Importance of curing of concrete
Plenty has already been written about importance of curing of concrete yet we can not stress enough about its importance.
What is curing?
Curing is the process where the concrete surfaces are kept wet for a certain period after placing of concrete so as to promote the hardening of cement. It is the process to prevent the water used in concrete mix getting evaporated till certain period of time (28 days) and providing continuous moisture until it attains the required strength.
Science behind curing
Concrete is a mixture of sand, cement and aggregate. It is the chemical reaction between water and the cement that causes the concrete to set. Concrete strength depends on the growth of crystals within the matrix of the concrete. These crystals grow from a reaction between Portland cement and water—a reaction known as hydration. If there isn't enough water, the crystals can't grow and the concrete doesn't develop the strength it should. If there is enough water, the crystals grow out like tiny rock-hard fingers wrapping around the sand and gravel in the mix and intertwining with one another and thus giving concrete its strength
How long concrete should be cured?
Concrete gains maximum compressive strength within 28 days after placing of concrete and after 28 days compressive strength of concrete continues to increase for a long period of time but slowly. So, the minimum curing period for concrete should be 10 to 14 days. Since cement hydration is more rapid in first few days after fresh concrete is placed, it is important that enough water is retained within the concrete mass during this period.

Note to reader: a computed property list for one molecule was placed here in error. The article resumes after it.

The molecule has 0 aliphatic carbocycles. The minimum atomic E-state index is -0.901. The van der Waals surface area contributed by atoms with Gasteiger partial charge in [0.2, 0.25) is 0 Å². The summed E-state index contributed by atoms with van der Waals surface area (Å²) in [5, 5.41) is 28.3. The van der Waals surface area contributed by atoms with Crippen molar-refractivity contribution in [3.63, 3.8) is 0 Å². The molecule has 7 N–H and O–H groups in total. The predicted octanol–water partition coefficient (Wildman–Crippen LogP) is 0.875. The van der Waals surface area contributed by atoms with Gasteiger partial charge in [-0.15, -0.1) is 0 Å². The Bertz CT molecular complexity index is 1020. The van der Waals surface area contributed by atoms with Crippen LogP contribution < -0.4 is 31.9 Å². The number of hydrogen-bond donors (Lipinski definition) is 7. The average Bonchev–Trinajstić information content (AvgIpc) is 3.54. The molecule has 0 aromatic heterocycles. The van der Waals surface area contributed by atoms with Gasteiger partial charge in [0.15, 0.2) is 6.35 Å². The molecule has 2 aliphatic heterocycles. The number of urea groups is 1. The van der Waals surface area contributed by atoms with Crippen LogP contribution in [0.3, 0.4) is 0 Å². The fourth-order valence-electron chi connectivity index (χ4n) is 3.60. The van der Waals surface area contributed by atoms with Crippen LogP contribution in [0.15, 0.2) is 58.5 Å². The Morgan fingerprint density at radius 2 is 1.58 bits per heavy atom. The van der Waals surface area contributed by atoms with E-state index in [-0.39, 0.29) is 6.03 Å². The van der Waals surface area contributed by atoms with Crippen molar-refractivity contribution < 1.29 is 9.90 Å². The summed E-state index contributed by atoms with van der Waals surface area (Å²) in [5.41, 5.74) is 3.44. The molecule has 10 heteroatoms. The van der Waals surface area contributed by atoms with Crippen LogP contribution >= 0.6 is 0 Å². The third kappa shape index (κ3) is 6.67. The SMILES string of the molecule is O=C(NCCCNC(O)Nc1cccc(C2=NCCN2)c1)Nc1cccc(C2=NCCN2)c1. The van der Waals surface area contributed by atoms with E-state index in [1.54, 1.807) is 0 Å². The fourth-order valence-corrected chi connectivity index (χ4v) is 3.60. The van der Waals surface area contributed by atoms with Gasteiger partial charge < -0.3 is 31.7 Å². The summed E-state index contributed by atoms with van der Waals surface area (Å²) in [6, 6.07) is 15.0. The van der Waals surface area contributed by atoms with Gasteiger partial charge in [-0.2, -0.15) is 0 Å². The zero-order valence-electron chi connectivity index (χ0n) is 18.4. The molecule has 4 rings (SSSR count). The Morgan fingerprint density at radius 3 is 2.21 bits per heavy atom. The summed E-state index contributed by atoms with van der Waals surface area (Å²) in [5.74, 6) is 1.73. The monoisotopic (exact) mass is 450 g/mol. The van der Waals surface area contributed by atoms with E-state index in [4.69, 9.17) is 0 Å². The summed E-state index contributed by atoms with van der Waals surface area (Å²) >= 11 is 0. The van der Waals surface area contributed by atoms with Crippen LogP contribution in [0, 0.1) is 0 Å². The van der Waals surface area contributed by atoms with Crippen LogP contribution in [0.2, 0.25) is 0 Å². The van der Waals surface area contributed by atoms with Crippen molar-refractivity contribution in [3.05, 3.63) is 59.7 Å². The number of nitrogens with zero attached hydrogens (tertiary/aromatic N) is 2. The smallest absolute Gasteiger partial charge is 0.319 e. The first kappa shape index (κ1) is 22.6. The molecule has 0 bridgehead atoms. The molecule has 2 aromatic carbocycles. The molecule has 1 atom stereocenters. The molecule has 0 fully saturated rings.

Different methods of curing
Following two factors are considered while selecting any mode of method of curing:
The temperature should be kept minimum for dissipation of heat of hydration.
The water loss should be prevented.
Thus all the methods of curing of concrete are derived from the basic principle of lowering of the surface temperatures and prevention of water evaporation. Several specialized curing techniques are employed in the modern construction work, but the most commonly employed methods of curing are as follows:
Ponding with water.
Covering concrete with wet jute bags.
Covering concrete with water-proof paper of polythelene sheets and holding it in position.
Intermittent spraying with water and continuous sprinkling of water.
Applying curing compounds.